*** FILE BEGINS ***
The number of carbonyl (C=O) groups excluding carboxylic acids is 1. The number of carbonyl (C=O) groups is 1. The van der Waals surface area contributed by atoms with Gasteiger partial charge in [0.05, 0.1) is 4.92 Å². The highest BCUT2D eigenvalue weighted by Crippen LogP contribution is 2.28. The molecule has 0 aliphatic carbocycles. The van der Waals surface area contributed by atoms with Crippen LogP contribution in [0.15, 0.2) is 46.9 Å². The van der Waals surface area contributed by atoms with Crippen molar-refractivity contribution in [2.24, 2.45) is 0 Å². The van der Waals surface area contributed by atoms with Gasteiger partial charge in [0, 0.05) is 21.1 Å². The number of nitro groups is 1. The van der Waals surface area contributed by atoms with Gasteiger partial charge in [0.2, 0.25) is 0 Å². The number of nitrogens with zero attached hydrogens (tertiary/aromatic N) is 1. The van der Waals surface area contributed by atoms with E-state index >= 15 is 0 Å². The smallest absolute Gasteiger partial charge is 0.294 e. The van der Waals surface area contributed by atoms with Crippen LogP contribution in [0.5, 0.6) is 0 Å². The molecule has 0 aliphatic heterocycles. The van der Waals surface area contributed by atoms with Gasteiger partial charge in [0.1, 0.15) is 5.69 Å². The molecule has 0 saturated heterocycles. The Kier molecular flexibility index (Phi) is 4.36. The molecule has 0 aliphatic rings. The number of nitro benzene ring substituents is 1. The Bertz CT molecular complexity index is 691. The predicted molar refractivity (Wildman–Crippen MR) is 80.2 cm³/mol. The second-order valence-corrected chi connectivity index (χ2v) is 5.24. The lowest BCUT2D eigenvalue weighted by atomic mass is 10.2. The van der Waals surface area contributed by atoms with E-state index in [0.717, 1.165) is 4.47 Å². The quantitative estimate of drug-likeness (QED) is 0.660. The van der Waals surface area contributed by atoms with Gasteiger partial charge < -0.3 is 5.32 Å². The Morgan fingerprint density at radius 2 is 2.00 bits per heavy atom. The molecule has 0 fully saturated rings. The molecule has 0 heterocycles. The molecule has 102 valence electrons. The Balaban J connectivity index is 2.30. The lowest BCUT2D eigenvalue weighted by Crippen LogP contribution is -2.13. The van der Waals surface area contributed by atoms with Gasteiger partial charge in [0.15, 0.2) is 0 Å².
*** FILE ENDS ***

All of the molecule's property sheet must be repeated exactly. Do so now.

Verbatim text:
The number of carbonyl (C=O) groups excluding carboxylic acids is 1. The number of carbonyl (C=O) groups is 1. The van der Waals surface area contributed by atoms with Gasteiger partial charge in [0.05, 0.1) is 4.92 Å². The highest BCUT2D eigenvalue weighted by Crippen LogP contribution is 2.28. The molecule has 0 aliphatic carbocycles. The van der Waals surface area contributed by atoms with Crippen LogP contribution in [0.15, 0.2) is 46.9 Å². The van der Waals surface area contributed by atoms with Crippen molar-refractivity contribution in [2.24, 2.45) is 0 Å². The van der Waals surface area contributed by atoms with Gasteiger partial charge in [0, 0.05) is 21.1 Å². The number of nitro groups is 1. The van der Waals surface area contributed by atoms with Gasteiger partial charge in [0.2, 0.25) is 0 Å². The number of nitrogens with zero attached hydrogens (tertiary/aromatic N) is 1. The van der Waals surface area contributed by atoms with E-state index >= 15 is 0 Å². The smallest absolute Gasteiger partial charge is 0.294 e. The van der Waals surface area contributed by atoms with Crippen LogP contribution in [0.5, 0.6) is 0 Å². The molecule has 0 aliphatic heterocycles. The van der Waals surface area contributed by atoms with Gasteiger partial charge in [0.1, 0.15) is 5.69 Å². The molecule has 0 saturated heterocycles. The Kier molecular flexibility index (Phi) is 4.36. The molecule has 0 aliphatic rings. The number of nitro benzene ring substituents is 1. The Bertz CT molecular complexity index is 691. The predicted molar refractivity (Wildman–Crippen MR) is 80.2 cm³/mol. The second-order valence-corrected chi connectivity index (χ2v) is 5.24. The lowest BCUT2D eigenvalue weighted by atomic mass is 10.2. The van der Waals surface area contributed by atoms with E-state index in [0.717, 1.165) is 4.47 Å². The quantitative estimate of drug-likeness (QED) is 0.660. The van der Waals surface area contributed by atoms with Gasteiger partial charge < -0.3 is 5.32 Å². The Morgan fingerprint density at radius 2 is 2.00 bits per heavy atom. The molecule has 0 fully saturated rings. The molecule has 0 heterocycles. The molecule has 102 valence electrons. The Balaban J connectivity index is 2.30. The lowest BCUT2D eigenvalue weighted by Crippen LogP contribution is -2.13. The van der Waals surface area contributed by atoms with Gasteiger partial charge in [0.15, 0.2) is 0 Å².